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Chemical & VOC Testing

Chemicals and VOCs can greatly affect your air quality and cause some very offensive odors. They can come from a variety of sources, but the most common culprits are:

  • Building materials
    • Carpeting
    • Laminated wood
  • Cleaning chemicals
  • Cosmetics
  • Paints
  • Air fresheners
  • Moth balls
  • Printing inks
  • And, unfortunately, much more

WHAT ARE VOCs?

Volatile Organic Compounds are organic compounds that can easily become vapors or gases. They can be released by burning certain items, oil & gas fields, or by solvents like paints, glues and other products of that nature. A vast majority of VOCs are hazardous air pollutants and some contribute to climate change when combined with other gases.

VOC TESTING

Needless to say, when certain chemicals are found elevated in living spaces, it can negatively affect our health. The health effects are directly correlated to the quantity of exposure. With very specific testing, we can determine the type and quantity of VOCs within your home or building. There are 2 primary ways VOC testing can be performed.

  • VOC Meter – is completed on site and tests for VOC in real-time. These meters can be very useful in identifing a baseline value of the chemicals in the air. It’s crucial that a qualified inspector takes the readings because they can accurately interpret them. They should take the readings in parts per billion as that is the level most VOCs in the air are.
  • Lab Analysis – takes a sample of the air in the questionable areas and sent to a lab for analysis. This particular method works well when there’s a specific chemical that needs to be quantified.

HEALTH ISSUES RELATED TO VOCs

VOC exposure can be tied into unexplained health effects. According to the EPA, symptoms could include:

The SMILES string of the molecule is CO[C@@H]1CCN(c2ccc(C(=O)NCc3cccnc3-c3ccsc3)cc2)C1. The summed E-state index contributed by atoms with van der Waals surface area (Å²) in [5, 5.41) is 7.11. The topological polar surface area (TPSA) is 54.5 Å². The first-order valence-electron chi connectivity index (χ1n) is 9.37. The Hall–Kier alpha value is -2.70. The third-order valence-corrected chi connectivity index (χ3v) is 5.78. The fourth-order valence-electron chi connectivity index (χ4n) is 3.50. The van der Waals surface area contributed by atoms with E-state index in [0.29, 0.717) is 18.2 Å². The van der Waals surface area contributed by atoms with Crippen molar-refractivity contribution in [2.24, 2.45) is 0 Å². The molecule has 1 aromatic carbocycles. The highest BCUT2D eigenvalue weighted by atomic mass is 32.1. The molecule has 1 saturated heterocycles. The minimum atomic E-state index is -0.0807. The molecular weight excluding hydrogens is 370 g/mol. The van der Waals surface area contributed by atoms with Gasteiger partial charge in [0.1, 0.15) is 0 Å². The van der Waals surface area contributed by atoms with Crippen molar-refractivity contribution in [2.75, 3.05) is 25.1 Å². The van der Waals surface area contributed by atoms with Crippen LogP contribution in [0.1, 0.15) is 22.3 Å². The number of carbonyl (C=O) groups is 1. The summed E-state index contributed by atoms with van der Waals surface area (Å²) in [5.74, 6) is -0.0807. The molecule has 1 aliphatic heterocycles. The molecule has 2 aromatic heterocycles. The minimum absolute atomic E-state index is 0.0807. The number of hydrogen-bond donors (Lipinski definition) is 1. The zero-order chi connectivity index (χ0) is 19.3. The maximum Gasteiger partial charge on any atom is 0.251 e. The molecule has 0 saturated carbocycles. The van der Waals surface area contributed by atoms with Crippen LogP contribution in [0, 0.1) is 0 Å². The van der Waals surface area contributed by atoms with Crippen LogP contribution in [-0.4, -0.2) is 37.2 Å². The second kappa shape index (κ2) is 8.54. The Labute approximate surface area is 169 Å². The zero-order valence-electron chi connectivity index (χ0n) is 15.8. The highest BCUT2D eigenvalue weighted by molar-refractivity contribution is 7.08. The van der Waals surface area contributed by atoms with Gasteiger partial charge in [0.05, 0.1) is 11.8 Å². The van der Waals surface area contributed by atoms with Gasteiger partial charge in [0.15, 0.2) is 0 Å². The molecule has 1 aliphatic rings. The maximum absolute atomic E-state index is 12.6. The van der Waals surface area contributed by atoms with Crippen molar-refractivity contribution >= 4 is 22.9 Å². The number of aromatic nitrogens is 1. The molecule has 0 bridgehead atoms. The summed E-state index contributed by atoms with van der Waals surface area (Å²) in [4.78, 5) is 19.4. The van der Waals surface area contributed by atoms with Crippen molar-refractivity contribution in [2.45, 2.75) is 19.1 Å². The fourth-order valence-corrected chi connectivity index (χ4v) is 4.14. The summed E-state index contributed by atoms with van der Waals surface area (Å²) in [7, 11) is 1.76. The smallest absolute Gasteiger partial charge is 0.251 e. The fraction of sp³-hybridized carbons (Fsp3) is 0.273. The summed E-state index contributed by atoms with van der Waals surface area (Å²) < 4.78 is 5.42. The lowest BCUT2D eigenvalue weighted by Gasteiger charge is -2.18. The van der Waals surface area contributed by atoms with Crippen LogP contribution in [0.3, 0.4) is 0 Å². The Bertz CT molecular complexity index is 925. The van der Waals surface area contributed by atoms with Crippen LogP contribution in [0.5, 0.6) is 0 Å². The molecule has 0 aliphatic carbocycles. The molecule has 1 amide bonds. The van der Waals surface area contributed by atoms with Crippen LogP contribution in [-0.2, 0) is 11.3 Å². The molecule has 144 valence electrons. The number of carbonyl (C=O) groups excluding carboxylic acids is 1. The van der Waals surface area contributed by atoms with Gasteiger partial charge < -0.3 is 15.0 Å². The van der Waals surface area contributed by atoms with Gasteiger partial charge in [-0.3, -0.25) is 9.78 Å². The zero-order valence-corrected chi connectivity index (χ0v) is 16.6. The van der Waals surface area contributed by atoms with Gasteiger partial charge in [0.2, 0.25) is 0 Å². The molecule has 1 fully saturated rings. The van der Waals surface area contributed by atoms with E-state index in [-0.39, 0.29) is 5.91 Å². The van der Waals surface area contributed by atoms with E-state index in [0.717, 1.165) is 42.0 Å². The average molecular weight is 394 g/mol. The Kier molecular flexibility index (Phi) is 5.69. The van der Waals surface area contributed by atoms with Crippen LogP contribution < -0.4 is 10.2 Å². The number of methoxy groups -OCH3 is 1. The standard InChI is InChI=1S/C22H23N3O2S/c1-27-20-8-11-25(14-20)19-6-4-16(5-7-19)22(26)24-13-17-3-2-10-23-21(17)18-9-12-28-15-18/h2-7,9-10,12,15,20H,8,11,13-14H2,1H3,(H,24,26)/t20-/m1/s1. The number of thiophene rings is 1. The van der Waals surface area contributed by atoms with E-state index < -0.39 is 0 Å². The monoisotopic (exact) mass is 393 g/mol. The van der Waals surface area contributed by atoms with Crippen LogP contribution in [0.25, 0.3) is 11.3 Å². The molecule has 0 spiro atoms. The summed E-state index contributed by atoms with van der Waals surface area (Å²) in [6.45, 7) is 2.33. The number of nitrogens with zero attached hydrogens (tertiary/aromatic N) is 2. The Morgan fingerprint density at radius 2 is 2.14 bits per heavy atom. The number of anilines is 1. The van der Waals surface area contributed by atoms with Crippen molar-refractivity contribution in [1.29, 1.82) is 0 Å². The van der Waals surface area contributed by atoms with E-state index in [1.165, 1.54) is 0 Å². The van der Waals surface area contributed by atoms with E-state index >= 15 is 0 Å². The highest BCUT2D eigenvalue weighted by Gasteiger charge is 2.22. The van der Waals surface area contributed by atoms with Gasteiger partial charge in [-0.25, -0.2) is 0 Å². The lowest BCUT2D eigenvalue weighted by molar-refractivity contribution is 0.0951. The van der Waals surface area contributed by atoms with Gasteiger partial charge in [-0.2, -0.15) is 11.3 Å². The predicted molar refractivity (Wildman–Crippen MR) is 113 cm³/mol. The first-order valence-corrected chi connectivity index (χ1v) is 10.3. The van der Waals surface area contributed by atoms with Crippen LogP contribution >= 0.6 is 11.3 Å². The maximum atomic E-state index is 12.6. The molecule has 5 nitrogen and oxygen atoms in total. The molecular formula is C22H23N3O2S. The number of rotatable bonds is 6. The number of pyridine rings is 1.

• Irritation of the eyes, nose and throat
  • Headaches
  • Loss of coordination
  • Nausea
  • Damage to the liver, kidney, and central nervous system

 ELIMINATING EXCESS VOCs

Addressing VOC issues generally falls into two categories: removing the source of material and/or diluting the pollutant.  Obviously, if the offending items is easily identified and easily removed, the choice is simple.  Toss it out.  Or, if the item is of significant value, sometimes it can be isolated outside of the home during the off-gassing period.

We like these scenarios. Examples include plug in air fresheners, scented candles, newly refinished furniture, etc.   The solution is quick and inexpensive for our clients.

In many situations, the answer is not so simple.  This is especially true in homes with light to moderately elevated VOC levels.  If the chemical odor is intense, our equipment can often pinpoint the source.  However, when the levels are only moderately elevated, the dilution from natural air currents can greatly increase the difficulty of finding the underlying cause.

The answer?  Dilution.  Increasing the fresh air flow into a home can kill two birds with one stone.   First, the increase in fresh air can often dilute the proportion of the offending VOC to an undetectable level.  Second, the fresh air will lower the relative humidity, thus reducing mold and dust mites.

This is why in fresh air is nearly always superior to filtration.  A home needs an extraordinary amount of expensive filters to simply equal the air quality benefits that can be realized by increasing the quantity of fresh air.  Now, this is not as simple as opening a window.   Calculated, automated fresh air intake systems are necessary.

Dilution is often also the answer to VOC issues stemming from difficult to replace items such as cabinets and flooring.   Improving ventilation by installing fresh air intakes, HRVs/ERVs, and other techniques can mitigate the VOC exposure if you can’t physically remove the source.

World Health Organization, 1989. “Indoor air quality: organic pollutants.” Report on a WHO Meeting, Berlin, 23-27 August 1987. EURO Reports and Studies 111. Copenhagen, World Health Organization Regional Office for Europe.

World Health Organization, 1989. “Indoor air quality: organic pollutants.” Report on a WHO Meeting, Berlin, 23-27 August 1987. EURO Reports and Studies 111. Copenhagen, World Health Organization Regional Office for Europe.